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Tuesday, September 1, 2015

Angourie and Yuraygir National Park, NSW.

A couple of years ago we stayed in Yamba for a few days and while we were there we spent a day looking around Angourie and exploring the Angourie Walking Track which is part of the much longer, four day Yuraygir Coastal Walk.The entire Illuka, Yamba, Angourie area is so beautiful that it is high on our list for a return visit.

Green Pool
Blue Pool
To start the day, we parked in the car park at the end of The Crescent in Angourie and went to explore Green Pool and Blue Pool. These pools are the result of quarrying for rock to build the Clarence River breakwalls in the 1890's. A spring flowed into the excavations creating very deep fresh water pools adjacent to the ocean. The pools are popular for swimming and diving into from the high cliff faces. Sometimes swimming is not recommended due to algae blooms.

Walking south towards Angourie Point
From the pools we walked along the beach to the car park at the end of Pacific Street. The headland, Angourie Point, is a popular surfing break.

Walking south towards Angourie Point
Angourie Point
We walked south along the beach and across the base of Angourie Point to the next beach. The beach was covered in driftwood and large pumice stones. From the beach we walked up a beach access to the start of the Angourie Walking Track. This beautiful coastal track is a 10 km return, Medium graded walk.

The beach south of Angourie Point
The views from the track are absolutely stunning. I was so mesmerized by the view that I didn't notice a piece of wood that had been placed across the track, presumably as an anti-erosion device, and I fell very heavily flat on my face. I reached out my hand to save myself and dislocated a finger on some coffee rock at the edge of the track. 

Coastal heathlands on the Angourie Walking Track
We walked to Dirrangan Lookout and sat down for a picnic lunch with unsurpassed views of Yuraygir National Park. We had intended walking to Shelly Head Campground but with my finger swollen and painful we decided to head back to the car.

Shelly Beach with Shelly Headland in the background.
On the return walk we saw dolphins surfing the waves. From June to November, the walk is an excellent place to view whales on their annual migration.

Dolphin magic.
One of the highlights of the walk was watching a pair of Beach Stone-curlews patrolling the beach. They blended in well with the driftwood but were easier to see when they moved along the sand.

Beach Stone-curlews

We are definitely coming back to do this walk again and next time we also hope to camp at the Station Creek Campground to explore the southern end of Yuraygir National Park.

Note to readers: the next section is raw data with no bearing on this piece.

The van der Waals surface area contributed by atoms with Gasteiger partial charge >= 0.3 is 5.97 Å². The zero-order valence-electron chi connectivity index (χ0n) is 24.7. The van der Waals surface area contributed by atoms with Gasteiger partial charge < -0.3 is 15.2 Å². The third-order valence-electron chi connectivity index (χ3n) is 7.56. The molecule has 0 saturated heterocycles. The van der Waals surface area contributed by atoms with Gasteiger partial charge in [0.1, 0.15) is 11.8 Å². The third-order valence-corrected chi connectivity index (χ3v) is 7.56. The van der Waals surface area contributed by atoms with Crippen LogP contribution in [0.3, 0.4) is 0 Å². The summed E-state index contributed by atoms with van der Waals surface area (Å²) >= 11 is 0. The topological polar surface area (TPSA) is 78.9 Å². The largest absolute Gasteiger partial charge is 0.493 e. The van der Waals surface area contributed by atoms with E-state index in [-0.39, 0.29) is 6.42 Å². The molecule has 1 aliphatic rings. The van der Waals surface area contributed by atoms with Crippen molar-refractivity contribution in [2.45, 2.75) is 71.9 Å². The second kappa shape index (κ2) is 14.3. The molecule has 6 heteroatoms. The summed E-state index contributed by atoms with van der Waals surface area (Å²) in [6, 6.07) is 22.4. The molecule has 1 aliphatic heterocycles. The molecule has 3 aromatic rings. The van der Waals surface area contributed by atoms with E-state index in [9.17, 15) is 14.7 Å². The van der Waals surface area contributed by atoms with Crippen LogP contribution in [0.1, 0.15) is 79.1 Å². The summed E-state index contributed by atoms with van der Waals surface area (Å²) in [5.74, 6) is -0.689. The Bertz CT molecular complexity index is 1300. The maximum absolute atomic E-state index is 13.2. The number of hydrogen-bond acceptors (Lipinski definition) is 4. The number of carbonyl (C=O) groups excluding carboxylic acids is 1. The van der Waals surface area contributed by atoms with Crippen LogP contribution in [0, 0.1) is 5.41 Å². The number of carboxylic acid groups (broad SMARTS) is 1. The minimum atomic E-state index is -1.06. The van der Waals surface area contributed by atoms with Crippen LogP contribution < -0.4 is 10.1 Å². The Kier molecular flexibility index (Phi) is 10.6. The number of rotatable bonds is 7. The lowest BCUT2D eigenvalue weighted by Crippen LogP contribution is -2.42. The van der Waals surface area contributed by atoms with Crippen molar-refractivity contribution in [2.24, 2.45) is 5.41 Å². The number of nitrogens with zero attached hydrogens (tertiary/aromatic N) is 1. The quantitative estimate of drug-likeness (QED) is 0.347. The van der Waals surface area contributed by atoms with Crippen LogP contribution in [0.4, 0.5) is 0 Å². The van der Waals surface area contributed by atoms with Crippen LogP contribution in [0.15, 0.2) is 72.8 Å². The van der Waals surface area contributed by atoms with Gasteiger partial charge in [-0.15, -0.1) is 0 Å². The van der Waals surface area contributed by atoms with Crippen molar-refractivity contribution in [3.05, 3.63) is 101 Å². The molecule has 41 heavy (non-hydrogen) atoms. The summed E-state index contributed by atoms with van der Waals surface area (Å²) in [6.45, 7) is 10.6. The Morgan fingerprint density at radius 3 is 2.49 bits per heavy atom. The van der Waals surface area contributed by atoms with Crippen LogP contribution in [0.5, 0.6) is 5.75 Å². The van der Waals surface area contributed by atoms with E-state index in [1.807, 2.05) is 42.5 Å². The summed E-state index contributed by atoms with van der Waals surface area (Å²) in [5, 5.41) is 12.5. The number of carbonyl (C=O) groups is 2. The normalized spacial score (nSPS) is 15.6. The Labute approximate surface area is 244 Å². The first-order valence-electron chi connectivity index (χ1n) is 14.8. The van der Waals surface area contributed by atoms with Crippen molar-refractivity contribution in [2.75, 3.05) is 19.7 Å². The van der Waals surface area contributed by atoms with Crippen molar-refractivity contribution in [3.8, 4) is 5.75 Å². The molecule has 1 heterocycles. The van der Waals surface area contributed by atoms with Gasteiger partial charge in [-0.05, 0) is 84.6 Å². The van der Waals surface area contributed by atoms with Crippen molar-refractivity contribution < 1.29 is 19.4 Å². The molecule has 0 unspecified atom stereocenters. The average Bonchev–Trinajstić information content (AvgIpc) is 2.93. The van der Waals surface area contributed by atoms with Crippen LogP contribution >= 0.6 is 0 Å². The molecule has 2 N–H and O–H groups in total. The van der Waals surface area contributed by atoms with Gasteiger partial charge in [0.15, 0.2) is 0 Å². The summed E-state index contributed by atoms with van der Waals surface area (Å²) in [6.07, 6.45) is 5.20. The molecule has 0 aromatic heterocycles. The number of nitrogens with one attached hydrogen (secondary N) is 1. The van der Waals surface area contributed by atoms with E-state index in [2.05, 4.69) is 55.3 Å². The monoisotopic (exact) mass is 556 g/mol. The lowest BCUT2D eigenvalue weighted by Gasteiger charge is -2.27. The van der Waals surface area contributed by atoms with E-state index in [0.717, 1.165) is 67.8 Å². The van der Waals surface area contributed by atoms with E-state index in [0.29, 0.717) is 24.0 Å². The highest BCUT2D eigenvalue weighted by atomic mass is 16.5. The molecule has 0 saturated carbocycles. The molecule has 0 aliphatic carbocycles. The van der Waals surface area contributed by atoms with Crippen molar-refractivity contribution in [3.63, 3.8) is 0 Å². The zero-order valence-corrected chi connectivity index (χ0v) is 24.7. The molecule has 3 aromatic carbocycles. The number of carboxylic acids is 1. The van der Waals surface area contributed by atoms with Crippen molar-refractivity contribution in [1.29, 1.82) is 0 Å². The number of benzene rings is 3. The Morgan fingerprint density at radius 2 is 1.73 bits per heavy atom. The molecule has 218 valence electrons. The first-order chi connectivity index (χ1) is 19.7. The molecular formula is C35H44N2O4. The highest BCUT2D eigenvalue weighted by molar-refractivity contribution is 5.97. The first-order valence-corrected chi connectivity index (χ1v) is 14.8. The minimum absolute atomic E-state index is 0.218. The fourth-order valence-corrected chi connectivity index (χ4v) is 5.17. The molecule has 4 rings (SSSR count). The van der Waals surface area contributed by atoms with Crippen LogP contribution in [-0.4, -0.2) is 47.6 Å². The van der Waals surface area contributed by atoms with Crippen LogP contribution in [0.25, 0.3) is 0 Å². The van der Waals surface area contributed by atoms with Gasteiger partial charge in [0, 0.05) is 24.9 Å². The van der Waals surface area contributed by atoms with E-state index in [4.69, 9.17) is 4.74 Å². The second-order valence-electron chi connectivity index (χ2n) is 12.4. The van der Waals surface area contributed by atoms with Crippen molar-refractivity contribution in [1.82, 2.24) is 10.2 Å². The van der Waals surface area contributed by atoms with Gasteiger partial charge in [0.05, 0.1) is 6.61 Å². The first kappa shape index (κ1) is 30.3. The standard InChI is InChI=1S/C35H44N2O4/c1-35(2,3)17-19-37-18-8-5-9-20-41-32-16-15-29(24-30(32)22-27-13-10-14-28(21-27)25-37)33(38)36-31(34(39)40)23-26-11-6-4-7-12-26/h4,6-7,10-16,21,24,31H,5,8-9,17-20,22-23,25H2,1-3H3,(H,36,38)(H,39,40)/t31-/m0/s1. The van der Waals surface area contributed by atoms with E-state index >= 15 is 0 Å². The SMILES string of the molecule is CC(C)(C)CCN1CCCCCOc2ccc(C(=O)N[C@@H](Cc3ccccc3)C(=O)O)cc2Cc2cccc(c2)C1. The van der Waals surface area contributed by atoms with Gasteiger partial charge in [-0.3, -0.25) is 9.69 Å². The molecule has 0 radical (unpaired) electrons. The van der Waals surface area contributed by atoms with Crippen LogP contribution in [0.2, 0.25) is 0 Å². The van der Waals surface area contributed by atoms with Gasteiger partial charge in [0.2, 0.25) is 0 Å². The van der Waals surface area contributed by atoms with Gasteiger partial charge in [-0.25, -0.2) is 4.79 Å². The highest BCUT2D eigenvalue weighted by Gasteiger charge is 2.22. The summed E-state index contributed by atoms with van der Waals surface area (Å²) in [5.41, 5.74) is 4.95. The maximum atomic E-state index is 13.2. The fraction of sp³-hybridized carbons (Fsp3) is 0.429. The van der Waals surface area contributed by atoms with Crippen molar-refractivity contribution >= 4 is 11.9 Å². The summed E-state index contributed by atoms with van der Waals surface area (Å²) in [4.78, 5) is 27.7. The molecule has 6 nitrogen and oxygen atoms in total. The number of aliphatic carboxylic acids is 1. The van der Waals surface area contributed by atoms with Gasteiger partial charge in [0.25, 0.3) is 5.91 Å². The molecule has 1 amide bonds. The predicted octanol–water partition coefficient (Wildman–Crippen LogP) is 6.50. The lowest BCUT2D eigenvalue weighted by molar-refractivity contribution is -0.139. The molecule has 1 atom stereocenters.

1. Sounds like a painful fall! I dread experiences like that when I'm out and about.

    That pool looks familiar, I'm embarrassed to say I think I saw an episode of the Biggest Loser filmed there where they had to jump from the cliff.

    Beach Stone Curlews are very rare in NSW, nicely spotted.

    Almost blasphemous of me to say, but I've secretly always prefered NSW beaches to ours for scenery, swimming and recreation. Ours has more mangroves, seagrass, coral and wild habitats though, which I treasure.

  2. I wouldn't like to injure an ankle or leg in some of the remote places we walk as it would be so hard to get out. We carry a PLB (portable location beacon) in case of a serious problem.

    I hardly ever watch TV so I had to think hard what the Biggest Loser even is!

    I think you are pretty brave to get into a NSW vs QLD beach debate; braver than me!

    Seeing the Beach Stone Curlews was really special. I've since read in Birdlife magazine that Beach Stone Curlew sightings should be reported.

  3. Fantastic scenery - many years ago we did a short walk in the rainforest near Yamba, and nearly got carried away by the mosquitoes! Even so, we've always wanted to explore this area properly instead of just passing through like we normally do. Great shot of the Beach Stone Curlew - it's always a thrill to see them!

  4. We also walked in some lovely remnant rainforest near Yamba; no mosquitoes but that can be one of the advantages of walking in the winter. Do stop in for a longer look if you get the chance. Talking about thrills, it's a great pleasure to have you comment on our blogs!